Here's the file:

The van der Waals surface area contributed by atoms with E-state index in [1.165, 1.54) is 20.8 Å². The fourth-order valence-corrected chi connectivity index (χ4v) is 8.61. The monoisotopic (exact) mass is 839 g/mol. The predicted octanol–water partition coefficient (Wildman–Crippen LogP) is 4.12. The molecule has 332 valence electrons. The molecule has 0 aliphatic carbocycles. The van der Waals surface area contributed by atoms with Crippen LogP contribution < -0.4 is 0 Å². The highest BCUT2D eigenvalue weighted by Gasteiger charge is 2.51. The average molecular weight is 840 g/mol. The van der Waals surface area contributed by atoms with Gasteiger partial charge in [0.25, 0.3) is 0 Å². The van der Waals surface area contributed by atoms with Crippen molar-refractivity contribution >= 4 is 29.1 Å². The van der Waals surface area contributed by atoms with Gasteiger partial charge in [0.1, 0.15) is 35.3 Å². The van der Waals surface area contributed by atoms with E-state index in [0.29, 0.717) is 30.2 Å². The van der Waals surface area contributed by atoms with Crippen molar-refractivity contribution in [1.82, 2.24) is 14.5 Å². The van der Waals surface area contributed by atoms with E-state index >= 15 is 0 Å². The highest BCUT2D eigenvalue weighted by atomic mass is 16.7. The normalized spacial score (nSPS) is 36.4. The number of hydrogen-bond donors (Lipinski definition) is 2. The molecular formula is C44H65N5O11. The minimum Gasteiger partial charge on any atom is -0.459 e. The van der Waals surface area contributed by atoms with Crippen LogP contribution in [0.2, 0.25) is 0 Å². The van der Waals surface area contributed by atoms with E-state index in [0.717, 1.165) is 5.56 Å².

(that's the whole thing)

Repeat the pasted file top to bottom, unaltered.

The van der Waals surface area contributed by atoms with E-state index in [1.165, 1.54) is 20.8 Å². The fourth-order valence-corrected chi connectivity index (χ4v) is 8.61. The monoisotopic (exact) mass is 839 g/mol. The predicted octanol–water partition coefficient (Wildman–Crippen LogP) is 4.12. The molecule has 332 valence electrons. The molecule has 0 aliphatic carbocycles. The van der Waals surface area contributed by atoms with Crippen LogP contribution < -0.4 is 0 Å². The highest BCUT2D eigenvalue weighted by Gasteiger charge is 2.51. The average molecular weight is 840 g/mol. The van der Waals surface area contributed by atoms with Gasteiger partial charge in [0.25, 0.3) is 0 Å². The van der Waals surface area contributed by atoms with Crippen molar-refractivity contribution >= 4 is 29.1 Å². The van der Waals surface area contributed by atoms with Gasteiger partial charge in [0.1, 0.15) is 35.3 Å². The van der Waals surface area contributed by atoms with E-state index in [0.29, 0.717) is 30.2 Å². The van der Waals surface area contributed by atoms with Crippen molar-refractivity contribution in [1.82, 2.24) is 14.5 Å². The van der Waals surface area contributed by atoms with E-state index >= 15 is 0 Å². The highest BCUT2D eigenvalue weighted by atomic mass is 16.7. The normalized spacial score (nSPS) is 36.4. The number of hydrogen-bond donors (Lipinski definition) is 2. The molecular formula is C44H65N5O11. The minimum Gasteiger partial charge on any atom is -0.459 e. The van der Waals surface area contributed by atoms with Crippen LogP contribution in [0.2, 0.25) is 0 Å². The van der Waals surface area contributed by atoms with E-state index in [0.717, 1.165) is 5.56 Å².